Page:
2. Developmental plasticity. This is the notion that a single organism can change its appearance (phenotype) or physiology in different environments. Mammals may grow longer fur, or change their color from brown to white, when the weather gets colder and snowier; plants can grow toward the sun, or change their leaf shapes depending on how much sun they get; the two different claws of the lobster (crushing versus pinching) develop differently depending on which claw grabs an object first.
This is nothing new, for that plasticity is often adaptive and has evolved by natural selection. Those mammals who had genes for changing coat color in winter left more offspring (they were hidden from predators or prey), and those plants that could change their leaf shape or direction to catch the sun would photosynthesize more.
But the “revolution” advocates also propose another form of plasticity: an adaptive change in an organism is caused by phenotypes alone, with the genetic change lagging well behind:
If selection preserves genetic variants that respond effectively when conditions change, then adaptation largely occurs by accumulation of genetic variations that stabilize a trait after its first appearance. In other words, often it is the trait that comes first; genes that cement it follow, sometimes several generations later.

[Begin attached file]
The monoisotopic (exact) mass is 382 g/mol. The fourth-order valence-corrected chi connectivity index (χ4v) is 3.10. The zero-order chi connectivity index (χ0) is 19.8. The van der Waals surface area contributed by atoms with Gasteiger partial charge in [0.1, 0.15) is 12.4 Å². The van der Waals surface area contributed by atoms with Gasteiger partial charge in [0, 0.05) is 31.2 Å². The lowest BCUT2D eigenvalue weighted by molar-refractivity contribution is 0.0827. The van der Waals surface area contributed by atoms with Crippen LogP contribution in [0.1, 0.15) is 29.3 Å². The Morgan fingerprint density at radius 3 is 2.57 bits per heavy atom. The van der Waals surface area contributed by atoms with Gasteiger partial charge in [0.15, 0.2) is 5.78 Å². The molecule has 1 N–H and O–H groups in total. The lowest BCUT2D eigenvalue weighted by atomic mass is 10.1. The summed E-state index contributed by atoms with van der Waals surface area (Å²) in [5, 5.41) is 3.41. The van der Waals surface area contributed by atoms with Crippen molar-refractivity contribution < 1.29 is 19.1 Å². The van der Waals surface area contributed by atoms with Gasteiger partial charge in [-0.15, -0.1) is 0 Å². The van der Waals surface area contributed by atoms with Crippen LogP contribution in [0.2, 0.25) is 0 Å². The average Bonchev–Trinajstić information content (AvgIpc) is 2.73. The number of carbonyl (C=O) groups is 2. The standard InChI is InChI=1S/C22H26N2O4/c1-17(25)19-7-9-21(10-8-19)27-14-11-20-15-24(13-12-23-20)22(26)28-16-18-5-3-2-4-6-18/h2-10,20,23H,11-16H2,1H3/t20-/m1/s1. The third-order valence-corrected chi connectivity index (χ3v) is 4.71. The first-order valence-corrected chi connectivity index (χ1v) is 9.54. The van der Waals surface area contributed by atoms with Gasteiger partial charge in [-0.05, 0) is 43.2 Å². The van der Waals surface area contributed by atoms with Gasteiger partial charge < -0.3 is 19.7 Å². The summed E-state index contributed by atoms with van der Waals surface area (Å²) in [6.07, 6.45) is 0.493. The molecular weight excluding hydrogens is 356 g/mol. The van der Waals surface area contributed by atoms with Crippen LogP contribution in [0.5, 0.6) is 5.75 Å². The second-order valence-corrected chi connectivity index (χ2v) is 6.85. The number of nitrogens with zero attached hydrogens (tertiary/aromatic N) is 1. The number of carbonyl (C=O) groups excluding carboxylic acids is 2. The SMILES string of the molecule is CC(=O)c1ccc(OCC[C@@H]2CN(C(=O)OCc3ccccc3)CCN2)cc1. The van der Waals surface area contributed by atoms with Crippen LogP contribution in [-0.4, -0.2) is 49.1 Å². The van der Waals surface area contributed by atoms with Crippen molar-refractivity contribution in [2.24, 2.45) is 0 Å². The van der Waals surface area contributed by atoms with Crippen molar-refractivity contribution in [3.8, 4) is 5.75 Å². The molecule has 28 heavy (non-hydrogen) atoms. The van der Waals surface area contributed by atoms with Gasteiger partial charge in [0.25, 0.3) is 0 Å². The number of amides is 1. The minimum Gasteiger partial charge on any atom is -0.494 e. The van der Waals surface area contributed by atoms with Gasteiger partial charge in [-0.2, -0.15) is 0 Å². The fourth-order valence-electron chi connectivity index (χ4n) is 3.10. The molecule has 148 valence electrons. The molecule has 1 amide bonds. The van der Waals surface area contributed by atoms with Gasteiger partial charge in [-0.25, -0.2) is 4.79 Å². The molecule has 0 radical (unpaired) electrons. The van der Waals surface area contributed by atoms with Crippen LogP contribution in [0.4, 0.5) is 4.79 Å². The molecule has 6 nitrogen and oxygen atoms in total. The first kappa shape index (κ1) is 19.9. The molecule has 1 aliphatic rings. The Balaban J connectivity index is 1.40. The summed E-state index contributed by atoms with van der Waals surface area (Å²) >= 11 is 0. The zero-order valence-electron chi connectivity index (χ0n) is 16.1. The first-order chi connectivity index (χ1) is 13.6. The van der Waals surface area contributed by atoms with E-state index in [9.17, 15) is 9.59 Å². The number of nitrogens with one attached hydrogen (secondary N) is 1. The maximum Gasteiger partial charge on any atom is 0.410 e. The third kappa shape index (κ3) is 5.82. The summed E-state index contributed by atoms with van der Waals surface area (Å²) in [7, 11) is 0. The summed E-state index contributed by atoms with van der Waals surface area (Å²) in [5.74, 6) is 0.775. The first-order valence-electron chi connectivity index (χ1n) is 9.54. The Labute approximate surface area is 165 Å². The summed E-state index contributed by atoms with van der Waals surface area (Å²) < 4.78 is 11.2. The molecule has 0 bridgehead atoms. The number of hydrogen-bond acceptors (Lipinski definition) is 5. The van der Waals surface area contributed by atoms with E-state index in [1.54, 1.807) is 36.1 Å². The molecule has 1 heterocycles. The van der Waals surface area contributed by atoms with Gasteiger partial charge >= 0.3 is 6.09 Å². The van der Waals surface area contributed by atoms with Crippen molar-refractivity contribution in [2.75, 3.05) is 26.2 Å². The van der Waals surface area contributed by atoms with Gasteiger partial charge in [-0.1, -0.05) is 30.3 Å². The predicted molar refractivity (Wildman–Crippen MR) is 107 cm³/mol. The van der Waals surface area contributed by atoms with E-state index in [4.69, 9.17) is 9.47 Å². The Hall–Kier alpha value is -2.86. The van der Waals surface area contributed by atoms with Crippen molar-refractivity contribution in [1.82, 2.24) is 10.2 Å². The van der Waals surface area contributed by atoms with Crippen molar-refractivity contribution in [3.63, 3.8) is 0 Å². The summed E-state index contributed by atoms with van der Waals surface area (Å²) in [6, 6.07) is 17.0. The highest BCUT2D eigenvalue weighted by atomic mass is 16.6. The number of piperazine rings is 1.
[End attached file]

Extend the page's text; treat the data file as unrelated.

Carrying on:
But all this really is is what we call “genetic assimilation”: that those traits that prove adaptive in a new environment, though perhaps a result of a malleable appearance, still have genes underlying them, and it is the accumulation of those genes that cause evolution.
Let me give an example. Suppose there are some Tiktaalik-like fishapods swimming near the shore. A few individuals venture out onto the land, as they show “behavioral plasticity” and are adventurous. It turns out that getting on the shore gives you all kinds of new food, particularly insects. They leave more offspring. Over time, the fishapod becomes a proto-amphibian. This is, in fact, the way that terrestrial tetrapods may have evolved.
But this is nothing new: in fact, it was suggested by Ernst Mayr in his famous 1963 book Animal Species and Evolution. Mayr said that many drastic changes in lifestyle may have begun with simple behavioral plasticity.
But the important thing to recognize is that behavioral change and its sequelae (like all the other adaptations for living on land) cannot evolve unless those changes have a genetic basis. What we see here is simply phenotypic (trait) variation that has some underlying genetic basis, and proves to be adaptive. The genetic changes accumulate, and eventually we get a big change in form, lifestyle, and so on. That’s simply conventional natural selection, not a revolution in SET. Further, we don’t know how often major changes in lifestyle happen this way. But whatever the case, this is not a paradigm shift.
There are other theories that the changes in phenotype are adaptive but have nothing to do with genetic variation, and the genes simply come along later to somehow “stabilize” the phenotype. This isn’t likely because it’s not obvious how lifestyle or form changes could evolve in such a way, since the initial changes would be lack any genetic underpinning. There’s one possible case involving loss of eyes in cave fish, but until that phenomenon is shown to be frequent, we can’t use it to tout a “revolution.”